you see that in this case, what p i chose didn't play any role so this is for all p in M,
so we are done, I think i did it in a so general way that M and N could have been any manifolds, the onyl thing i used was that it was easy to find curves in R^2, you need to make a more general curve maybe only demanding $$\gamma(0) = p, \gamma'(0) = u$$, not even writing an explicit form of $$\gamma$$, this depend on your problem.

3. Mar 15, 2008

### Cincinnatus

Wow, thanks so much for the detailed answer.

One question (I'll probably have more as I digest this) is, do I always need to come up with curve in M? What do I do if it's not so clear how to write down a curve... Actually, I'm trying to show a function on the upper half plane is an isometry with respect to the metric g_ij=identity(2)*(1/y^2). So, I guess I could write down a curve...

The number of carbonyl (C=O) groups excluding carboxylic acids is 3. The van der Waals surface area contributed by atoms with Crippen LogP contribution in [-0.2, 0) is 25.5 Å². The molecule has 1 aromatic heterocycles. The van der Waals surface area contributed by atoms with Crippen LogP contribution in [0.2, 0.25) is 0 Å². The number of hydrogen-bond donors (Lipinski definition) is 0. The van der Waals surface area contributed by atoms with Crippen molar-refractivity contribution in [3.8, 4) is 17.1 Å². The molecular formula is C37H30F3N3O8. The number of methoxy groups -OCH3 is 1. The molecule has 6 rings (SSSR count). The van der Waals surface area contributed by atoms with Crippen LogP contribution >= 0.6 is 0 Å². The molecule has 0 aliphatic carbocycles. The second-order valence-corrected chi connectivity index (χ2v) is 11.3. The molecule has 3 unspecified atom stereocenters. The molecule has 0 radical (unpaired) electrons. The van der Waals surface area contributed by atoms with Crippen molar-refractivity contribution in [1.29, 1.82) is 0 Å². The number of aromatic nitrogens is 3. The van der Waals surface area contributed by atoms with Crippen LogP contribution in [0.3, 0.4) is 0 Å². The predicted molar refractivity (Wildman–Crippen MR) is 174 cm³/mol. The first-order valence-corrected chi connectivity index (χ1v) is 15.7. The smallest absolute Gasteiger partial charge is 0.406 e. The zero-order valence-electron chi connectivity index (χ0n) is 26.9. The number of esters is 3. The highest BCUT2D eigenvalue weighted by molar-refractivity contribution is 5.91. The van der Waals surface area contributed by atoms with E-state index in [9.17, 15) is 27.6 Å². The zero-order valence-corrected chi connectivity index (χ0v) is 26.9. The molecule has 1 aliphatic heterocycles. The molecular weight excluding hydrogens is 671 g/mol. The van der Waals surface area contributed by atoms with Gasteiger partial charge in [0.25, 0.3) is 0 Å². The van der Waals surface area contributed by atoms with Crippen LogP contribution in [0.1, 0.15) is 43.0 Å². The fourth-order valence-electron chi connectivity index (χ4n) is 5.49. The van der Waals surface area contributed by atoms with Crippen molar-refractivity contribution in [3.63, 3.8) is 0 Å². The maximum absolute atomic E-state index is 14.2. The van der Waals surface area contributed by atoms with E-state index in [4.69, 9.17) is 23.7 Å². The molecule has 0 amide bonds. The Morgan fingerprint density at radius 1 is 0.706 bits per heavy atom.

Separately, I also want to show that metric is induced by the euclidean metric on R^2 since the upper half plane is a subspace of R^2...

4. Mar 16, 2008

### mrandersdk

if it imposible to write down the curve it can be a bit tricky, but sometimes all you need is to know that it satiesfy $$\gamma(0)=p,\gamma'(0)=v$$. There are also other equivalent deffinitions of the differetial, thats why it completely depends on the exercise what way you should do it. Sometimes on a general manifold you can construct the curves from something which is called the exponential function on a manifold (not the same as the normal exp), this is a very usefull construction because it makes it possible to calculate differentials of a general manifold when doing proofs.

By the way the upper half plane is only a subspace if it is over the postive real number, because if v is in that then -v is not, just a comment.

5. Mar 16, 2008

### Cincinnatus

Oops, I meant it was a submanifold, I didn't mean a (vector) space over only the positive real numbers. This wasn't really important though.